Here a student laid out her version of events from Chris Allsburg's " The Widow's Broom".

Felt boards were used for other students who again tried a different hands on the story project on day 2.

Come back soon or follow to find out about day 2 and day 3 of the Vacation Arts Experience/ Storytelling with Carolyn Stearns Storyteller.

another post about story and education:


Saturday, April 14, 2012

Musical Bones

We continue  in nautical mode for at least this post. I have been on a  four week adventure to learn sea chantey music through a class at Mystic Seaport  It has been so much fun!!!
Any day that starts out looking this nice, well you just know it will be a good one!!  Today, our final class we were prepared to show off what we have learned. Each of us had a lead in  at least one chantey. I added playing Shenandoah on my harmonica to mix. Most of us joined Don Sineti on banjo playing bones.
              This image shows the bones in hand ready to play. This pair came with the class and are made of Rosewood. The are slightly convex and look like over sized tongue depressors. The bone nearest the thumb is anchored ( held still in place) by the middle finger an the second bone taps out the rhythm through motion of your hand and snap of the wrist. Think of using a fly swatter and you will get the motion.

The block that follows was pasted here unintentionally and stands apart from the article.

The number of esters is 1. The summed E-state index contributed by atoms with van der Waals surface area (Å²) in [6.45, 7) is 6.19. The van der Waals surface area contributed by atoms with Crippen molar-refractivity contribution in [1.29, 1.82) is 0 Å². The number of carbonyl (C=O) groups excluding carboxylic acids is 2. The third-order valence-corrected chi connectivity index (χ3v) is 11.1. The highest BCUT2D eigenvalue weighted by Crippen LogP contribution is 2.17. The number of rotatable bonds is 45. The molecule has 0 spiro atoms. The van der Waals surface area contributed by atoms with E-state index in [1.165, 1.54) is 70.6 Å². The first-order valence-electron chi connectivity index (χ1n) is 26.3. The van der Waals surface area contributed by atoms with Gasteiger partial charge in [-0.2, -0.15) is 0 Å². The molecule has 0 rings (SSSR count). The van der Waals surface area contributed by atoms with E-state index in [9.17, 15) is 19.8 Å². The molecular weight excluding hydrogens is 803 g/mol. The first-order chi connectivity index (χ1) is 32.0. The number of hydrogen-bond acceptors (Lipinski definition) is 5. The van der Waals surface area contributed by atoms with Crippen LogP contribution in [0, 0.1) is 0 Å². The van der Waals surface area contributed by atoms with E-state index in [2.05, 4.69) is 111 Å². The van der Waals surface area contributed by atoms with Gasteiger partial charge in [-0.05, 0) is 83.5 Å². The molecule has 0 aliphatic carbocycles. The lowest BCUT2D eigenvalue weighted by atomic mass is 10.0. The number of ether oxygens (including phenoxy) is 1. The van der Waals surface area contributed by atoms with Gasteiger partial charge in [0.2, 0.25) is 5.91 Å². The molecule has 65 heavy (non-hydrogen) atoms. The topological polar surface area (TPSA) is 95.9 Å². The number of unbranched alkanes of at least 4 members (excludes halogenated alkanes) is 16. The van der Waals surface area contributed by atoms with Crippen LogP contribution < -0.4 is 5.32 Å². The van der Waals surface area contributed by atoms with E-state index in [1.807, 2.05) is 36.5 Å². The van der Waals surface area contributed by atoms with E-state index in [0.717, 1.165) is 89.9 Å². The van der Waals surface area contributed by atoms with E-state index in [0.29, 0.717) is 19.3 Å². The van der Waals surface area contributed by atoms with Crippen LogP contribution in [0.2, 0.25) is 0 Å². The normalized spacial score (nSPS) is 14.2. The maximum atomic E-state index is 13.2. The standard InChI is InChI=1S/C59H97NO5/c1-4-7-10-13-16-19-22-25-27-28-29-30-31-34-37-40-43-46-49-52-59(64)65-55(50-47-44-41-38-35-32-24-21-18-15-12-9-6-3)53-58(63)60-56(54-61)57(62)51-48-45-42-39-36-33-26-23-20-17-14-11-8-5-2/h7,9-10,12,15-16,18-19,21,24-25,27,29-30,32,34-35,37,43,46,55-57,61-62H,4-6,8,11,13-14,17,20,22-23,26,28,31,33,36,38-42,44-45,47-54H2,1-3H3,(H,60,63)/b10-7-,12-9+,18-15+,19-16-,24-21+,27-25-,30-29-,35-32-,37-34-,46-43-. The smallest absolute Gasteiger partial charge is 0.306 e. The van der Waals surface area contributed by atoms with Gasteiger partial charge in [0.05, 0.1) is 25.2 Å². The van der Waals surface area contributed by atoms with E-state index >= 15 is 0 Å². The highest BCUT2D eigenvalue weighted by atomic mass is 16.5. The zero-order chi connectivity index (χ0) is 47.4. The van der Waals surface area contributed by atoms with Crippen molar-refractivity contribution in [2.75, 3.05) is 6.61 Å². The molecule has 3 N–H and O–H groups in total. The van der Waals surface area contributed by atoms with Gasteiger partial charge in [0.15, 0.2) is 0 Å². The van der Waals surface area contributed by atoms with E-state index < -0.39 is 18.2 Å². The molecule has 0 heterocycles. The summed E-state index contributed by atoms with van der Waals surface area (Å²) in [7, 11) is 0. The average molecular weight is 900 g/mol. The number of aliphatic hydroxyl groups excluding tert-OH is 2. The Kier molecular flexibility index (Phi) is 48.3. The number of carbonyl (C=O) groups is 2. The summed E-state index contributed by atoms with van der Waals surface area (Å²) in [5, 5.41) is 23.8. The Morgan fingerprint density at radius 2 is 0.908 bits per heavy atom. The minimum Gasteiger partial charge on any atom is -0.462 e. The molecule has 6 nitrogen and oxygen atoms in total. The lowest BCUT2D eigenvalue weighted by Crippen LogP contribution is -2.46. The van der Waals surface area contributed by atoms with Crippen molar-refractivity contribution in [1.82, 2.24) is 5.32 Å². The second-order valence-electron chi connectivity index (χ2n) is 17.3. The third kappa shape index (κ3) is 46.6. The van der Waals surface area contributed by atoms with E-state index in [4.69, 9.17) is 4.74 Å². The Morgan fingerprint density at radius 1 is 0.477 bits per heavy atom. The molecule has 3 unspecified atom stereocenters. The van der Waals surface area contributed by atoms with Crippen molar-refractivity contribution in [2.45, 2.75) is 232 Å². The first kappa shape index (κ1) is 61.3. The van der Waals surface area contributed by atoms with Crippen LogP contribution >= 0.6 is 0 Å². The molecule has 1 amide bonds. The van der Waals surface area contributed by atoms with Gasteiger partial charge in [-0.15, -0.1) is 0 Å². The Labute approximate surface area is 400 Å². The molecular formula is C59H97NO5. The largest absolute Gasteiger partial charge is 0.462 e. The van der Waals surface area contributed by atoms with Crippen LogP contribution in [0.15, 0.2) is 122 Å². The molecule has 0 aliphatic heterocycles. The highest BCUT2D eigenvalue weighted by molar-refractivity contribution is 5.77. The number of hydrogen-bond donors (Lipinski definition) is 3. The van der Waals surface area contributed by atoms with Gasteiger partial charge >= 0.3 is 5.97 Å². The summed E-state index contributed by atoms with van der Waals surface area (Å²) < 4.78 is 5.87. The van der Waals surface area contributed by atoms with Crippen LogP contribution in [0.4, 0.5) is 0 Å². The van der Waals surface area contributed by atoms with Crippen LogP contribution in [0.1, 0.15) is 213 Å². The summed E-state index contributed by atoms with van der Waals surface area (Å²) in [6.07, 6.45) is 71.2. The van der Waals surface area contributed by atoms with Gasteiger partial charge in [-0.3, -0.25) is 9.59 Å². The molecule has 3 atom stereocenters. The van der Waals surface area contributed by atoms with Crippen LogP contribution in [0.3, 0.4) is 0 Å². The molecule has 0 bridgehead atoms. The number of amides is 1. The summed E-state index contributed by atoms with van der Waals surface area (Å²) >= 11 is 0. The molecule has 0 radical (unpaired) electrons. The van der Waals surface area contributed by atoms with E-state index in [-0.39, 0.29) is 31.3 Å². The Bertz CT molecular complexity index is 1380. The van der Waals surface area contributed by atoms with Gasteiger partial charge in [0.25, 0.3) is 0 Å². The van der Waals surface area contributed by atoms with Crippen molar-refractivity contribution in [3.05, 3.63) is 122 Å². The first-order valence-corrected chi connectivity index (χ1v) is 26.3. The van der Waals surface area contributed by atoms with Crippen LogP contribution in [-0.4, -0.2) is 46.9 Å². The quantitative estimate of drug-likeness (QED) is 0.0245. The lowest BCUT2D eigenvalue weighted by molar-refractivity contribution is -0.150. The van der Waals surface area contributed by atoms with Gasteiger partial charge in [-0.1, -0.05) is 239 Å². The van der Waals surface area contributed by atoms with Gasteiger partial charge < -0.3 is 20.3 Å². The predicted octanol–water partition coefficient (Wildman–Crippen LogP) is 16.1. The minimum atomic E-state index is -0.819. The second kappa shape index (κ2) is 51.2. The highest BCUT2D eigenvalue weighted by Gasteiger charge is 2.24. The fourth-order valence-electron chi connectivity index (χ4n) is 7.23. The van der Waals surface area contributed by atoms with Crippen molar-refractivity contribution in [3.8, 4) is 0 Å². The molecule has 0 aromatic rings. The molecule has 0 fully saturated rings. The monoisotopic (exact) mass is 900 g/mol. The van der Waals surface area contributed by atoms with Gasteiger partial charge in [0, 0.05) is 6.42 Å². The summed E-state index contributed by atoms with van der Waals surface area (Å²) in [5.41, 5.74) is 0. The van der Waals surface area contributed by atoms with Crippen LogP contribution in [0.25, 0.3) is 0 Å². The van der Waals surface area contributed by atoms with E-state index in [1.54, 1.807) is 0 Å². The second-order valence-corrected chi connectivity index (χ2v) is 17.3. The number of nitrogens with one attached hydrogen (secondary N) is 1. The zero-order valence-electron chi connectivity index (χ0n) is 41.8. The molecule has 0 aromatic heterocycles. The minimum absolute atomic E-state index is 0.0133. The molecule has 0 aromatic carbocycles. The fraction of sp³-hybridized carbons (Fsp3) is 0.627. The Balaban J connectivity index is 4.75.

Here is a video clip ( under a minute) of our first attempts at the bones, the banjo background music really helped.
 Wikipedia has info on bones and some pictures:

There is a Festival for bones players:

Sunday, April 8, 2012

Nautical Storytelling and Sea Chantey Music

Sea Chantey Demonstration at Mystic Seaport

    I have immersed myself in nautical research for a forth coming nautical epic storytelling. I willingly signed on to Mystic Seaport's Sea Chantey class.  Four weeks of singing sea chanteys and learning about the music of the sea and the work it was created to support. It is not enough, the seven of us in the class are having such a good time! There are so many sea chanteys which are a combination of tales, legends and ship terminology all colored by the  wide variety of languages and nationalities of the sailors and set to rhythms of work on sailing vessels.

Here is some video of the Mystic Seaport Demonstration Crew at work April 7, 2012 on board the L. A.Dunton. A cold spring wind whipped across the Mystic River that day to remind us of how tough work would be out in the elements. The last portion shows an example of chantey music used to work the windlass.

                               Click follow to read the next post on using "bones"* in Sea Chantey music.

Bones: a rhythm instrument made of bone or wood